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Acta Botanica Brasilica

Print version ISSN 0102-3306

Acta Bot. Bras. vol.24 no.3 São Paulo July/Sept. 2010

http://dx.doi.org/10.1590/S0102-33062010000300022 

ARTICLE

 

Distribution and composition of the lichenized mycota in a landscape mosaic of southern Brazil1

 

Distribuição e composição da micota liquenizada corticícola em um mosaico de paisagem do sul do sul do Brasil

 

 

Márcia I. KäfferI,*; Marcelo P. MarcelliII; Gislene GanadeIII

IFundação Zoobotânica do Rio Grande do Sul, Museu de Ciências Naturais, Porto Alegre, RS, Brasil
IIInstituto de Botânica, Seção de Micologia e Liquenologia, São Paulo, SP, Brasil
IIIUniversidade Federal do Rio Grande do Norte, Departamento de Botânica Ecologia e Zoologia, Centro de Biociências, Natal, RN, Brasil

 

 


ABSTRACT

Lichenized fungi are epiphytic components of forest areas where anthropogenic activities may cause changes in species composition and spatial distribution. The aim of this work is to evaluate how the lichen community is distributed on native and planted vegetation, and also to investigate possible preferences of the lichen community for specific host trees related to bark pH values. A total of 120 host-trees distributed in 12 remnants of native and planted vegetation were analyzed: native Araucaria forest and Araucaria, pine and eucalyptus plantations. Additional samples of lichenized fungi were collected in all vegetation types and adjacent trails, using a non-systematic sampling protocol. One hundred thirteen taxa of lichenized fungi were recorded, of which 78 species originated from the survey comparing the four habitats and 35 were added by additional collections. The highest species diversity was recorded in the Araucaria plantation while the greatest occurrence of shade tolerant taxa was found in the native Araucaria forest type. The largest number of lichen taxa was recorded on host-trees with basic bark pH. The wide variety of lichen community composition and distribution registered may be related to the host-tree characteristics found in these areas.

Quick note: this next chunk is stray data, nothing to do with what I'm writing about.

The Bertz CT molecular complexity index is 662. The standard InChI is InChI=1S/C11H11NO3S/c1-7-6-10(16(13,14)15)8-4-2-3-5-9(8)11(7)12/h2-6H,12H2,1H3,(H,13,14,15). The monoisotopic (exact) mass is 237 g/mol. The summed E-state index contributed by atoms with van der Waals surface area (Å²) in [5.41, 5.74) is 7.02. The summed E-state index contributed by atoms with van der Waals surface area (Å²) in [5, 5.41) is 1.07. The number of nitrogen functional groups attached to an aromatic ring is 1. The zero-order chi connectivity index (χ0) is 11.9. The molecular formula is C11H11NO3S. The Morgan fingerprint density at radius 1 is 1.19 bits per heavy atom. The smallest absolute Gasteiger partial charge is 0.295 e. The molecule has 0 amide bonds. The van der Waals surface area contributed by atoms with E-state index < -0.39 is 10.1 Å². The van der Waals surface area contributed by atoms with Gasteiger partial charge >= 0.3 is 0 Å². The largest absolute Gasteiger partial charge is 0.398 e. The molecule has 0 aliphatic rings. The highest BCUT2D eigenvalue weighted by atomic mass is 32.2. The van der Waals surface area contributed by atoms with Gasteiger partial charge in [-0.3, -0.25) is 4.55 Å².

Key words: Araucaria Forest, bark pH, lichen composition, host-trees


RESUMO

Os fungos liquenizados são componentes epífitos em áreas florestais, sendo que as ações antrópicas podem ocasionar modificações na composição e distribuição espacial das espécies. O objetivo deste trabalho é avaliar como a comunidade liquênica corticícola está distribuída na vegetação nativa e plantada, além de investigar uma possível manifestação de preferência da comunidade liquênica por forófito e sua relação com o pH da casca dos mesmos. Foram analisados 120 forófitos distribuídos em 12 manchas de vegetação nativa e plantada: Floresta Ombrófila Mista, Plantações de Araucária, Pinos e Eucaliptos. Amostras adicionais de fungos liquenizados foram coletadas em todas as manchas de vegetação e/ou trilhas que levavam a estas, em coletas denominadas não sistemáticas. Foram registrados 113 táxons de fungos liquenizados, sendo 78 espécies no levantamento de comparação entre ambientes e 35 acrescentadas através das coletas adicionais. A maior diversidade de espécies foi registrada na Plantação de Araucária, enquanto que a maior ocorrência de táxons de ambientes sombreados foi verificada nas manchas da Floresta Ombrófila Mista. O maior número de táxons liquênicos foi registrado em forófitos com pH da casca básico. As variações registradas na composição e distribuição da comunidade liquênica podem estar relacionadas às características dos forófitos encontrados nestas áreas.